The Nazi Party emerged from the German nationalist, racist and populist Freikorps paramilitary culture, which fought against the communist uprisings in post-World War I Germany.[6] The party was created to draw workers away from communism and into völkisch nationalism.[7] Initially, Nazi political strategy focused on anti-big business, anti-bourgeois, and anti-capitalist rhetoric, although this was later downplayed to gain the support of business leaders, and in the 1930s the party's main focus shifted to anti-Semitic and anti-Marxist themes.[8]
On the night of 8 November, the Nazis used a patriotic rally in a Munich beer hall to launch an attempted putsch ("coup d'état"). This so-called Beer Hall Putsch attempt failed almost at once when the local Reichswehr commanders refused to support it. On the morning of 9 November, the Nazis staged a march of about 2,000 supporters through Munich in an attempt to rally support. Troops opened fire and 16 Nazis were killed. Hitler, Ludendorff and a number of others were arrested and were tried for treason in March 1924. Hitler and his associates were given very lenient prison sentences. While Hitler was in prison, he wrote his semi-autobiographical political manifesto Mein Kampf ("My Struggle").

Primo Levi suggested Anne Frank is frequently identified as a single representative of the millions of people who suffered and died as she did because "One single Anne Frank moves us more than the countless others who suffered just as she did but whose faces have remained in the shadows. Perhaps it is better that way; if we were capable of taking in all the suffering of all those people, we would not be able to live."[82] In her closing message in Müller's biography of Anne Frank, Miep Gies expressed a similar thought, though she attempted to dispel what she felt was a growing misconception that "Anne symbolises the six million victims of the Holocaust", writing: "Anne's life and death were her own individual fate, an individual fate that happened six million times over. Anne cannot, and should not, stand for the many individuals whom the Nazis robbed of their lives ... But her fate helps us grasp the immense loss the world suffered because of the Holocaust."[88]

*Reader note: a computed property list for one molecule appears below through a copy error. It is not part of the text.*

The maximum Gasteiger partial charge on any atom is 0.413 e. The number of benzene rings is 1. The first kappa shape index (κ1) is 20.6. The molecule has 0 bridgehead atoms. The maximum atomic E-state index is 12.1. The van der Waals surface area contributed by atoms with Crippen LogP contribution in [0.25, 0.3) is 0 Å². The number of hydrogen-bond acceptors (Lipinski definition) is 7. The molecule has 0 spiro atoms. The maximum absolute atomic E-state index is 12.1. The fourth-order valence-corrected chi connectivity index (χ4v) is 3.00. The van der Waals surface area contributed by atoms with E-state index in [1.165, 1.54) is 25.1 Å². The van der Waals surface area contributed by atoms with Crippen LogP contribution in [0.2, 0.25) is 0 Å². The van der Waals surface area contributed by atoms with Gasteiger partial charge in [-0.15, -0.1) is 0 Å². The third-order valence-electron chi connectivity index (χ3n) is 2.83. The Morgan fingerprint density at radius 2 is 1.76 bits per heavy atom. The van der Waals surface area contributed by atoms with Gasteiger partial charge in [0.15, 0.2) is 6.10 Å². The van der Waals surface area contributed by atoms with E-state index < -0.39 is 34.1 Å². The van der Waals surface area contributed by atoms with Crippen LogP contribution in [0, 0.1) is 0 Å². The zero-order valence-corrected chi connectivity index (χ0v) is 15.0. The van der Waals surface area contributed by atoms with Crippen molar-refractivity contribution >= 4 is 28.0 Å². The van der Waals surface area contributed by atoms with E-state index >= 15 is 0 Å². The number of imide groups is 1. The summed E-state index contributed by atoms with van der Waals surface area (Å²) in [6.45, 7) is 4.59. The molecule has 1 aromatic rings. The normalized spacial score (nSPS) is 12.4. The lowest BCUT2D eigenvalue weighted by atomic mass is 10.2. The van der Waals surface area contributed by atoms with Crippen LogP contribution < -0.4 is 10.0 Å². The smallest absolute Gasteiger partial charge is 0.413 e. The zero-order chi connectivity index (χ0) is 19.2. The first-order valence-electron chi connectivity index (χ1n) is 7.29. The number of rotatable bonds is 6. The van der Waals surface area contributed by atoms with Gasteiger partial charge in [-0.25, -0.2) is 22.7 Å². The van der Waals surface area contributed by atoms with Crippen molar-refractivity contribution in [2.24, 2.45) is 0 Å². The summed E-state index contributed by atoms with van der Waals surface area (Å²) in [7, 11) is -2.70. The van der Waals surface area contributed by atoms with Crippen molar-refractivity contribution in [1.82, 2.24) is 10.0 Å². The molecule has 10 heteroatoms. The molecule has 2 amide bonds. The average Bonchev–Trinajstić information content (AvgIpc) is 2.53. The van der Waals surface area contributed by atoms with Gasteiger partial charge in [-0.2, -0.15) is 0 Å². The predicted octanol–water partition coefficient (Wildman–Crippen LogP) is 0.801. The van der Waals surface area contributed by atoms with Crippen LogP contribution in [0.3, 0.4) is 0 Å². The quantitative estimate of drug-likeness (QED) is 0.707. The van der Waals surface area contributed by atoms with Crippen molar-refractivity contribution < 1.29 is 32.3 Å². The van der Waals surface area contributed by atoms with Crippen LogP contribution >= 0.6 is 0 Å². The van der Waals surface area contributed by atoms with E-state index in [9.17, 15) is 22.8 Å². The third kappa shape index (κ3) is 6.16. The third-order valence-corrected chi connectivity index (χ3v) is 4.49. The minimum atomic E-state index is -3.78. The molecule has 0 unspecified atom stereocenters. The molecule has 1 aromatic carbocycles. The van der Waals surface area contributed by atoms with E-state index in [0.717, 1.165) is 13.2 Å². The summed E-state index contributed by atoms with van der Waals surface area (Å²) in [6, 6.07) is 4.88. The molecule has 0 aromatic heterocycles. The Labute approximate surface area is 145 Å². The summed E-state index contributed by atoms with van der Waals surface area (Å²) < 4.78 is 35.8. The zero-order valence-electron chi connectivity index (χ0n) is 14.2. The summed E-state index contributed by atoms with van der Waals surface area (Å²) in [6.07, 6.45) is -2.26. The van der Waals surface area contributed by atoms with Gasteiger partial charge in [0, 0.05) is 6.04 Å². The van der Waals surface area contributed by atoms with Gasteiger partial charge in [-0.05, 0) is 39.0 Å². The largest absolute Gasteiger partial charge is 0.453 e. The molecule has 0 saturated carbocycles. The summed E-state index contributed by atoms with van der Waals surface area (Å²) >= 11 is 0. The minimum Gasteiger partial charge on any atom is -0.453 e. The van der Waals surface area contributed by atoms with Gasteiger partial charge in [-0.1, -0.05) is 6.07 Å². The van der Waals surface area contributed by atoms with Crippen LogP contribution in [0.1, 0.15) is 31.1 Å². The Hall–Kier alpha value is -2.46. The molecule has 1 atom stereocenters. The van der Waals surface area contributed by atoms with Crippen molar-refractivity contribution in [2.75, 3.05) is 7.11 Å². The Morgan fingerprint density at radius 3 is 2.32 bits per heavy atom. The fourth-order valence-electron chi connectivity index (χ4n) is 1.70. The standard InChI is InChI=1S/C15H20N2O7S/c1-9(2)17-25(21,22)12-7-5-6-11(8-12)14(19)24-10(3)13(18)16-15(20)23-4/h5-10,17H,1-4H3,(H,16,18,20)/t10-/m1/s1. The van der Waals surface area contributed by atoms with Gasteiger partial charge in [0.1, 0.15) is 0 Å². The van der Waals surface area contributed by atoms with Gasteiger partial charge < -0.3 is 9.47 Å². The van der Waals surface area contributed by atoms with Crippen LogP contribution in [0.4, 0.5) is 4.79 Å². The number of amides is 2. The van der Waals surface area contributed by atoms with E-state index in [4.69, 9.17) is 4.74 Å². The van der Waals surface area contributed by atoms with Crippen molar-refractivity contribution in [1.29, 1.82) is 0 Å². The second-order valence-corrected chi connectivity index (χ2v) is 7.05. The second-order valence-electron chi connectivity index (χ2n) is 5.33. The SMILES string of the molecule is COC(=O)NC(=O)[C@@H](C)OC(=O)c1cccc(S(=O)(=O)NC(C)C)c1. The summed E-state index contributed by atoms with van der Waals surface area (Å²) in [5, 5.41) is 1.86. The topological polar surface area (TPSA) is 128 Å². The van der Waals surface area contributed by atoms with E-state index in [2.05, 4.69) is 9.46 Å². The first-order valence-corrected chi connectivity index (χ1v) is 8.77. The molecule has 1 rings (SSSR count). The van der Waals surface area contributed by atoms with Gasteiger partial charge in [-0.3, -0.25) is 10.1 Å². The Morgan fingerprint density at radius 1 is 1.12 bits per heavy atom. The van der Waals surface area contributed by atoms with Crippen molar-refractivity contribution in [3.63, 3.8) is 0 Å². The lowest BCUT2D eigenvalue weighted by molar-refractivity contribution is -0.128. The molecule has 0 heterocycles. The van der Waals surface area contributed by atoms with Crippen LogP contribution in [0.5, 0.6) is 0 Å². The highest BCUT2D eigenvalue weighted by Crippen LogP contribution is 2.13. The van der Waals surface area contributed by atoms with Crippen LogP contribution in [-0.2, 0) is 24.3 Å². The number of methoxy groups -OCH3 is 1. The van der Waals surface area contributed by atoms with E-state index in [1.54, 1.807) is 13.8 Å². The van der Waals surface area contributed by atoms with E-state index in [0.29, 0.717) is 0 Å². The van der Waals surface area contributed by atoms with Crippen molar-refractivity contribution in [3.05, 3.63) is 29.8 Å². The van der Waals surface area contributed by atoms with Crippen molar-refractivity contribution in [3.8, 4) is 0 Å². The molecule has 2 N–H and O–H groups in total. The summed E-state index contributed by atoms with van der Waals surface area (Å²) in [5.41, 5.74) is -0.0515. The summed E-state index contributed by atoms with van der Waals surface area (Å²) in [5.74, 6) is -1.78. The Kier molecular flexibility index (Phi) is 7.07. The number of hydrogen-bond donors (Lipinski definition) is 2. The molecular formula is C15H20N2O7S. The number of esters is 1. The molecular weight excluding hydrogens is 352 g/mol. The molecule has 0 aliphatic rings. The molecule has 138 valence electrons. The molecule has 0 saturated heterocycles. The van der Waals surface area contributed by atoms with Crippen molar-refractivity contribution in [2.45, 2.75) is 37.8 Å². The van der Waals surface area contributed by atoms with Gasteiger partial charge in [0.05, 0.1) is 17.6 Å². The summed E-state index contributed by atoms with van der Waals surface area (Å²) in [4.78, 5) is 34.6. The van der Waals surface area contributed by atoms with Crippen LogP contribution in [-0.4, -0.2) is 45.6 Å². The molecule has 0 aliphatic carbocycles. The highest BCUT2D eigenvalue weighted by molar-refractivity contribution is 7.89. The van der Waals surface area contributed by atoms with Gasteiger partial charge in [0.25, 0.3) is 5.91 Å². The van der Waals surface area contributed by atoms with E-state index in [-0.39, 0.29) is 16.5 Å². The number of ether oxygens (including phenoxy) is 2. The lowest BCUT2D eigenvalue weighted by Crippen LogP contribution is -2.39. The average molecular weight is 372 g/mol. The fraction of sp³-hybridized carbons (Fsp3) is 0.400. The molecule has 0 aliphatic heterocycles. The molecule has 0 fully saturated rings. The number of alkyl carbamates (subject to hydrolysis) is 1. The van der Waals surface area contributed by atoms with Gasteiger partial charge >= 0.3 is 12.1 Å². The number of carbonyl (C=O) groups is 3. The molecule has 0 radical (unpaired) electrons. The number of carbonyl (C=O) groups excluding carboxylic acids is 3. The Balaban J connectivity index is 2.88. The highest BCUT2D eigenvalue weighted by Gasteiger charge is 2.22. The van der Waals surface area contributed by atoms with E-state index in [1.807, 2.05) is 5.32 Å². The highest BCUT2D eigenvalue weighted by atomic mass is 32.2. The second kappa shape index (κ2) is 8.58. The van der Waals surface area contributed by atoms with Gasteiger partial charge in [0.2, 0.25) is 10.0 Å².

^ According to Raeder, "Our Air Force could not be counted on to guard our transports from the British Fleets, because their operations would depend on the weather, if for no other reason. It could not be expected that even for a brief period our Air Force could make up for our lack of naval supremacy." Raeder 2001, pp. 324–325. Grand Admiral Karl Dönitz believed air superiority was not enough and admitted, "We possessed neither control of the air or the sea; nor were we in any position to gain it." Dönitz 2012, p. 114.
In 1991, Holocaust deniers Robert Faurisson and Siegfried Verbeke produced a booklet titled "The Diary of Anne Frank: A Critical Approach", in which they revived the allegation that Otto Frank wrote the diary. Purported evidence, as before, included several contradictions in the diary, that the prose style and handwriting were not those of a teenager, and that hiding in the Achterhuis would have been impossible.[99][100] In 1993, the Anne Frank House in Amsterdam and the Anne Frank Fonds in Basel filed a civil lawsuit to prohibit further distribution of Faurisson and Verbeke's booklet in the Netherlands. In 1998, the Amsterdam District Court ruled in favour of the claimants, forbade any further denial of the authenticity of the diary and unsolicited distribution of publications to that effect, and imposed a penalty of 25,000 guilders per infringement.[101]